The novel’s young protagonist, Miloš, has just gotten out of an asylum after slashing his wrists and returns to work at the local train station, where that night he ends up taking part in the sabotage of a trainload of Nazi munitions. Through a dazzling array of flashbacks and varying narrative techniques, the reader learns that Miloš tried to kill himself after a sexual tryst that failed because of premature ejaculation, and as Miloš’ first-person thoughts meander through the current day and through his and his family’s and his town’s past, the novel paints a kaleidoscopic picture of a world that’s at turns—and often at once—disgustingly ugly and almost unbearably beautiful. The isolated point of view that Hrabal creates through Miloš’ reflections allows for a deeply personal vision of a world whose natural and human elements can combine in his head into the most lovely and terrible combinations. Hrabal is fascinated with human cruelty toward animals—and toward fellow humans, the distinction between the two often breaking down as Miloš watches and contemplates the suffering of all sentient existence—and some of this novel’s scenes are horrifically painful. Miloš’ connection to the pain in every living eye allows him to look at the retreating Nazis with the same sympathy that he views the slaughtered animals, but while his final actions distinguish him as a kind of hero, they also show him to be as capable of steely inhumanity as everyone else, illustrating that among the vast array of humanity’s possibilities for action in the world, “inhumanity” is in fact a misnomer, because only human beings can act with inhumanity.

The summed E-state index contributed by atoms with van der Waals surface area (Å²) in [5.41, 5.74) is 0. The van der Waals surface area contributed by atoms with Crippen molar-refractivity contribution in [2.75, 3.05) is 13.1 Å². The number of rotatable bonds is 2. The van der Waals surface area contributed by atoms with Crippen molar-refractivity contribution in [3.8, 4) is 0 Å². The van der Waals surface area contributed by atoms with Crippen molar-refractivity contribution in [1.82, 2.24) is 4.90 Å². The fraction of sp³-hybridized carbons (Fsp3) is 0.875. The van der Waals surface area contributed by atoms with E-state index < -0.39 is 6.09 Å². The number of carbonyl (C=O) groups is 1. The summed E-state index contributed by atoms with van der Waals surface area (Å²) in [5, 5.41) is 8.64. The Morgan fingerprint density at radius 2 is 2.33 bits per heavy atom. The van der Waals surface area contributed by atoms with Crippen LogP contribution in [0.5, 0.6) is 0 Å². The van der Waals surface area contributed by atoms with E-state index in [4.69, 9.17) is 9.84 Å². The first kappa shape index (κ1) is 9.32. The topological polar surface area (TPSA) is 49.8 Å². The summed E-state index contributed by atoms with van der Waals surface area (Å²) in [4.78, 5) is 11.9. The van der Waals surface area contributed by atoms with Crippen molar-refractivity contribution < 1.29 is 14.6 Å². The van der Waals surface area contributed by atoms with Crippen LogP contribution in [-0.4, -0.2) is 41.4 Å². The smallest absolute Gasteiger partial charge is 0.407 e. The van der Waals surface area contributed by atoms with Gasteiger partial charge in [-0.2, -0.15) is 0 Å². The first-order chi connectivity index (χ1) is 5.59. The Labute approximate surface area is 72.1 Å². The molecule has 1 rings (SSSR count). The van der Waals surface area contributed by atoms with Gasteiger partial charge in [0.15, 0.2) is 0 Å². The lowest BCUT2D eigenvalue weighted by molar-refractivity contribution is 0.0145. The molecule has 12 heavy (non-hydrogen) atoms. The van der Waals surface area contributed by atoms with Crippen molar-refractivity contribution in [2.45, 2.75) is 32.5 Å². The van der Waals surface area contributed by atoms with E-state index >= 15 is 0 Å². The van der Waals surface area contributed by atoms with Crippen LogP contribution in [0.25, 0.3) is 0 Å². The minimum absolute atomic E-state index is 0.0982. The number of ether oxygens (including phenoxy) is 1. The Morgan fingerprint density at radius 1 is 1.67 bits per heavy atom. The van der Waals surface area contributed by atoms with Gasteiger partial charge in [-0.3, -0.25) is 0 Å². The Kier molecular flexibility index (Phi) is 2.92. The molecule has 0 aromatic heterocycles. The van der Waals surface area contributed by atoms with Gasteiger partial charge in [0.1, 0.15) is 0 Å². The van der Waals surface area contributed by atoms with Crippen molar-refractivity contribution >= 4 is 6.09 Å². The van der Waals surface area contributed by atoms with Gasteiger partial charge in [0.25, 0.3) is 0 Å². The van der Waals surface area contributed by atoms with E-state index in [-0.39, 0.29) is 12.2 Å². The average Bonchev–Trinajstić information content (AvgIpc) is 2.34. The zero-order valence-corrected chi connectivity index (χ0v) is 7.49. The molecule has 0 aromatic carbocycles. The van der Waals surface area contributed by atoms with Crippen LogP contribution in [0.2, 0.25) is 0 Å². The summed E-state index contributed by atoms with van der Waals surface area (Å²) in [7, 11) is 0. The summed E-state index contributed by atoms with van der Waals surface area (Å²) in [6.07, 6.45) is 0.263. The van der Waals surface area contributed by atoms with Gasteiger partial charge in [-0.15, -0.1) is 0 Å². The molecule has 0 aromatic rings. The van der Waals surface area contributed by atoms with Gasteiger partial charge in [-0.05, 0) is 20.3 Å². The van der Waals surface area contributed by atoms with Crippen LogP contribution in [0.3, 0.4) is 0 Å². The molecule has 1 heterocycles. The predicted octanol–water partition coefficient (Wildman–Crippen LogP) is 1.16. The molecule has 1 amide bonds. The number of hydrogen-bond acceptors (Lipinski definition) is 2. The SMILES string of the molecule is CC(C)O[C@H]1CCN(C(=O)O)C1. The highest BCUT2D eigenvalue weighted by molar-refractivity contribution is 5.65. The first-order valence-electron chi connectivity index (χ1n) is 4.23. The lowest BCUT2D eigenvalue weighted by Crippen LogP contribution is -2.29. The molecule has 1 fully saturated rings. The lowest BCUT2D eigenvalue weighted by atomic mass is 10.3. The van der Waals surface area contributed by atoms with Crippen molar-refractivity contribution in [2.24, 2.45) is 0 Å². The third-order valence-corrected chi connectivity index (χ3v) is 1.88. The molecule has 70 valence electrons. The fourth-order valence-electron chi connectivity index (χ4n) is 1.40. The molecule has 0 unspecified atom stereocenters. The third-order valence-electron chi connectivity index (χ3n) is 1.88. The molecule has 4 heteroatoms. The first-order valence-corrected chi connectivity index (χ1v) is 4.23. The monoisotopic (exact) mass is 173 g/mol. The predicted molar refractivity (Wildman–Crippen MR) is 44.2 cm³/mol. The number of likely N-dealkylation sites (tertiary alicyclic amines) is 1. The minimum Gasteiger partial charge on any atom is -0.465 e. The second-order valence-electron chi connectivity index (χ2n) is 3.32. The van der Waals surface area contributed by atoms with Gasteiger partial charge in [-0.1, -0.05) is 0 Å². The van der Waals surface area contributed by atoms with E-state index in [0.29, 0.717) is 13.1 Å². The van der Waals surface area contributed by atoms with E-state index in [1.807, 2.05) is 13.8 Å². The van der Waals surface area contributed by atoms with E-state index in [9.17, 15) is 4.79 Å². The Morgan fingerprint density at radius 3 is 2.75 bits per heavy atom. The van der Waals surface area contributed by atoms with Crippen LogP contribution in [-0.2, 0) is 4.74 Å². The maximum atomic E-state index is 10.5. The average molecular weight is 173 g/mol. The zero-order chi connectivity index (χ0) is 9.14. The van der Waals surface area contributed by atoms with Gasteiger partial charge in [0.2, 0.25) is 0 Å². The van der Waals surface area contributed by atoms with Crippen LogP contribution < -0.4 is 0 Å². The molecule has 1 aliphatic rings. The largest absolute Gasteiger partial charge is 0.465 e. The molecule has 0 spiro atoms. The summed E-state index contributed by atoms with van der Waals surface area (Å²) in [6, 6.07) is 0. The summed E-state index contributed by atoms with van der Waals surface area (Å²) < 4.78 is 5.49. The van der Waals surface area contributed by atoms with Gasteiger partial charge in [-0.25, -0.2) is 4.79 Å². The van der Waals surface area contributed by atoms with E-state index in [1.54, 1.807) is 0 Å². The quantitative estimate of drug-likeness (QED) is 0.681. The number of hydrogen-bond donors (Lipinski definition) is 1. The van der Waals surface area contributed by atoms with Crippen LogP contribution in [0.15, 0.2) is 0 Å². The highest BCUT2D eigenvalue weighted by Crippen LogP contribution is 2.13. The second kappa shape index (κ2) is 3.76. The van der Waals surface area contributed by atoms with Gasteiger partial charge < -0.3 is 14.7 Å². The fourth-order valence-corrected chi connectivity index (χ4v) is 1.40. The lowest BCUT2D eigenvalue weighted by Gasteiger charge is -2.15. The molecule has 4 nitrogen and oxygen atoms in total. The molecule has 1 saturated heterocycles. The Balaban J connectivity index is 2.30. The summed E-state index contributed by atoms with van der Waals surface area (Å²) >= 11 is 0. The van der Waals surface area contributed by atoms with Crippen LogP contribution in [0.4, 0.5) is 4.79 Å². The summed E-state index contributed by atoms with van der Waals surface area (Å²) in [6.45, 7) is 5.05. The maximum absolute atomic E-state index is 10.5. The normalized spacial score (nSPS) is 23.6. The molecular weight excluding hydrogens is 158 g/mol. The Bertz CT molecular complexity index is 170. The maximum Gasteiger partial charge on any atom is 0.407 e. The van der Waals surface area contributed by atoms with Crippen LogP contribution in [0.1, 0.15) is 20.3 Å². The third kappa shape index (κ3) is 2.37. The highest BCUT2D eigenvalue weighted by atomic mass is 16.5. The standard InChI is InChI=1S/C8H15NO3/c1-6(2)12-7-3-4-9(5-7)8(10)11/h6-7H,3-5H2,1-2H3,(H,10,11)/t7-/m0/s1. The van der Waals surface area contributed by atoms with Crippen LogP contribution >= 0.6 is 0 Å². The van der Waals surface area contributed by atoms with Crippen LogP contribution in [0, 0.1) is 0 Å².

One of the great achievements of this novel is that its pathos is balanced with wonderful humor and vitality, its cast of characters revolving around each other with romance, longing, absurdity, vanity, hilarious deviance, and a healthy (and/or perhaps unhealthy) dose of sexuality. Perhaps meant to be comic, the novel’s correlation between virility and political action can be somewhat troubling, though, both to male and female readers—to the former because the idea that men must rise to action is confining, and to the latter because serving as ciphers for male ability is insulting. Hrabal was an enormous literary influence on the younger Kundera, and in Kundera’s works—which often revel in the humiliation of women while the male characters partake in masculine philosophizing and political action—this tendency is sometimes taken to extremes. But in Closely Watched Trains, both men and women take active militant roles, making this novel much more intertwined and ambiguous in its gender assignments than any of the works of the somewhat wayward disciple. Perhaps further tempering Miloš’ “heroic” sexual/political salvation, the ironic relativities of his tragic ups and downs serve as reminders of the absurd—but often absurdly necessary—follies that both men and women partake in during war.

A young Bohumil Hrabal
Although the world of politics—including sexual politics—is inextricable from any kind of reality that Hrabal could have experienced or written about, this novel was embraced by the public and the literati alike as an emancipation from mere message and as a triumph for artistry. Torrents of blood course through every arterial passage of Closely Watched Trains—political blood, sexual blood, animal and human blood—but mostly its blood is the blood of art taking on a sanguine life of its own.

—David Wiley